Two and a half year old Gabbie Strauss is still too young to realize that she’s different from other little girls. As far as she knows, everyone drinks glasses and glasses of water and takes ‘vitamins’ every six hours.
Some day Gabbie will understand that her vitamins are actually medicines that slow the effects of a rare genetic disease called cystinosis. The drugs help prevent the formation of crystals of cystine that would otherwise build up in her cells and destroy her organs.
“I wonder how we’ll deal with things as she gets older and becomes more aware,” muses her mother Jody. “I guess we’ll have to take it one question at a time.”
Cystinosis causes the amino acid cystine to build up in the kidneys, eyes, liver, muscles, blood cells and central nervous system. Kidney function is impaired, causing excessive thirst and urination and eventually kidney failure. Children often appear pale and thin and have trouble getting enough nourishment for proper growth.
Trevor and Jody Strauss learned that their daughter had cystinosis in January 2009, when she was just over a year old. The diagnosis was the start of a turbulent year for the family. At the same time that they learned about the disease and started a routine of medications every six hours, they launched a fundraising effort and started a not-for-profit to work toward a cure.
Family and friends pitched in to organize events and launch the Cystinosis Awareness and Research Effort. There was a dog walk, pig roast, car show, a fun day, bake sales, spaghetti dinners, a fashion show, smoothie day, a golf tournament.
If that wasn’t enough, Trevor started a new job at NextEnergy in Elmira and Jody gave birth to their second daughter, Chloe. Between breast-feeding a newborn and getting up at midnight to give Gabbie her medication, it seemed that there were always lights on at the Strauss house.
“We just somehow got through it,” Jody said. “If we got three hours of sleep, it was a miracle.”
It was an exhausting year, but also a successful one. The new charity raised $106,000, which is going toward a study into stem cell therapy for cystinosis, led by Dr. Paul Goodyer from Montreal Children’s Hospital and Dr. Francesco Emma of Bambino Gesu Hospital and Research Institute in Rome.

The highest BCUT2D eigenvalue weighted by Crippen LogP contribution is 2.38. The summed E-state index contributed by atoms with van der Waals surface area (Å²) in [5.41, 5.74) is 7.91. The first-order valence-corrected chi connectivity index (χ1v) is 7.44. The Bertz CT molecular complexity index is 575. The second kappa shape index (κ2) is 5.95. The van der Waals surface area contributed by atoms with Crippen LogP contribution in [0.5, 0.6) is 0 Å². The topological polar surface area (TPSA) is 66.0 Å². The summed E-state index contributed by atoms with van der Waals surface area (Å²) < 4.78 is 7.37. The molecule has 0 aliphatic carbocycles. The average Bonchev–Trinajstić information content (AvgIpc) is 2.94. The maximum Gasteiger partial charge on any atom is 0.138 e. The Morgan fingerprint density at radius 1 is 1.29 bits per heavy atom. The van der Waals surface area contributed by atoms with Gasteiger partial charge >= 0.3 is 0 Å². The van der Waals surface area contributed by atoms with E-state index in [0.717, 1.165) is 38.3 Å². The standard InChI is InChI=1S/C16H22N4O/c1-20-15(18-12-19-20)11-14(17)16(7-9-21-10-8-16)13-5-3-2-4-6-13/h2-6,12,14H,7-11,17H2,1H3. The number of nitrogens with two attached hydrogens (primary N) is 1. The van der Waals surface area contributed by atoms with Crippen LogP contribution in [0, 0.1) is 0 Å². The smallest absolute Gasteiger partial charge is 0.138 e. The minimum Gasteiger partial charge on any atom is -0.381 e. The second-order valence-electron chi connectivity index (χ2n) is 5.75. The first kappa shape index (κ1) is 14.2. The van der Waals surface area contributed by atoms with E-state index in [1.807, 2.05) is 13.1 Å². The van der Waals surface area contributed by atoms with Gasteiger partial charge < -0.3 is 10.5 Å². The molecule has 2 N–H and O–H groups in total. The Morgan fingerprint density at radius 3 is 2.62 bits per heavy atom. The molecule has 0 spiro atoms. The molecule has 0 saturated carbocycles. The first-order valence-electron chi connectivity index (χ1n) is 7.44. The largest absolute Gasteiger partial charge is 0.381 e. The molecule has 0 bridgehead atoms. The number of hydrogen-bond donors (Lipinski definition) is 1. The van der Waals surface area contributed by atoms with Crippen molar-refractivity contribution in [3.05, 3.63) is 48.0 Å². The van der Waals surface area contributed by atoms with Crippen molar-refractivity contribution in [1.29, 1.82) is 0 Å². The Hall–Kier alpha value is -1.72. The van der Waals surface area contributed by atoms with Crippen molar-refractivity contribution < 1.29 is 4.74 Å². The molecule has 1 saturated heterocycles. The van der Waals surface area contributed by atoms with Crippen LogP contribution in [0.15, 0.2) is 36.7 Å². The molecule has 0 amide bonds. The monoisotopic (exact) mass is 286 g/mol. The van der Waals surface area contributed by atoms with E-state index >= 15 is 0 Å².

In April, Jody flew to California to sit in on a conference where researchers shared their ideas and findings. Driving back to the airport with a group of Belgian researchers, she asked them what all the technical terms and findings they had discussed meant for children with cystinosis.
“I can guarantee there will be a new therapy for your child in her lifetime,” they told her.
Jody struggles to describe just how encouraging it was to hear those words. Belief that a cure will be found – and not just a parent’s blind faith, but a medical researcher’s belief – keeps them positive.
The other thing that keeps them going is that Gabbie herself is a happy, relatively healthy toddler.
There have been a few trips to the emergency room, but they’ve managed to avoid any overnight stays in the hospital. Gabbie eats well and is the size she should be for her age and loves running and going to the park. In September, she starts preschool for half days twice a week.
As she gets older, Gabbie will begin to realize that she’s different from other children, but for now, Trevor and Jody have tried to keep life as normal as possible. Having Chloe has helped; they’re grateful that Jody was pregnant before Gabbie was diagnosed, because they would have hesitated to have another child knowing there was a one-in-four chance that she could have cystinosis as well.
“I don’t think we would want a child to go through what Gabbie has to go through,” Jody said.
The Strausses are also hopeful that a new 12-hour delayed release drug – now in Phase III clinical trials – will be approved soon. The new drug would make it possible for Gabbie to lead a more normal life and would mean she and her parents could get an uninterrupted night’s sleep.
Every step is another spark of light at the end of another tunnel, Jody said, on the road to a day when Gabbie doesn’t need to take medications anymore. The Strausses have made a conscious decision to focus on fewer, larger events – to avoid burning out themselves or their support group – but the fundraising will continue.
“We’re going to be part of a cure,” Trevor said.